In Clojure as it stands now, those edge cases would see a small performance penalty as bignums occurred (and then it would go away if they got demoted!). After this change, a one-in-a-million collision of numbers and performance-oriented programming would throw an exception with no way to recover from higher up the stack.

A programmer who really cares about safety would thus indeed have to shoulder a massive burden: either review and get complete test coverage over every library in their dependency stack, or ensure that no non-bignum can ever enter a library function. I guess that also means no strings, no file sizes, no URLs, no values which might get recombined… because any of those values could produce a non-bignum and enter an unsafe Clojure library function, causing an overflow with no possibility of continuing. (This ain't Common Lisp.)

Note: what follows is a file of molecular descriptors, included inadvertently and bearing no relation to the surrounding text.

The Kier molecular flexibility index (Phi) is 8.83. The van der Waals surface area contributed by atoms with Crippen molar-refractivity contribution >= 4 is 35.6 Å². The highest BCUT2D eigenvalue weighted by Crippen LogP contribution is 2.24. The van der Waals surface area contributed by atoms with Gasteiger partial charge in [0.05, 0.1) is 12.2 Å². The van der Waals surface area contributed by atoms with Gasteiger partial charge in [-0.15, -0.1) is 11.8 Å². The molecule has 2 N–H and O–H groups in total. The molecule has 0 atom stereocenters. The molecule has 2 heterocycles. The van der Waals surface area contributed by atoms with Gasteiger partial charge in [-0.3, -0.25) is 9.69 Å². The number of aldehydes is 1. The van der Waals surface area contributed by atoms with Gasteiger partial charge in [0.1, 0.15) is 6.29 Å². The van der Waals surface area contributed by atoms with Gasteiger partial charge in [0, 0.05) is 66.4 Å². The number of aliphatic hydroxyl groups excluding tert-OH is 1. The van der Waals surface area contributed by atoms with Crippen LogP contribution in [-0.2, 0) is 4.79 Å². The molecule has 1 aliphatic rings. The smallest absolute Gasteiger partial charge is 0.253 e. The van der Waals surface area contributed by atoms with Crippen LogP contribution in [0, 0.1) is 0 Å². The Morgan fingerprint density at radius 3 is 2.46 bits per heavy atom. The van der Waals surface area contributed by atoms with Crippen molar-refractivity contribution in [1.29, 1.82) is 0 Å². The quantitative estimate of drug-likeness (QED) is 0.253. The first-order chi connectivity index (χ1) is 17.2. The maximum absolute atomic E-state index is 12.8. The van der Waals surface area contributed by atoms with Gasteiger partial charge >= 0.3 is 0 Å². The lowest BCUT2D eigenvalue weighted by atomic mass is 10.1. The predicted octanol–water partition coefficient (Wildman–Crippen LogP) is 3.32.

Having digested Rich's notes, pretty much the only thing that I disagree with is the lack of automatic bignum promotion/demotion. It seems like too much of a bad tradeoff, sacrificing one of Clojure's selling points for a little numeric performance. Thus far, Clojure has done pretty well in lexically scoping its "please make this fast and unsafe" bits — primitive calls, loop, transients. This would break that pattern.

I wonder: is there's a middle ground, where primitives are automatic almost everywhere, but bignum promotion on overflow is still possible?

Antony Blakey

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Jun 18, 2010, 3:12:11 AM6/18/10
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+1, what I've been trying to say.

> I wonder: is there's a middle ground, where primitives are automatic almost everywhere, but bignum promotion on overflow is still possible?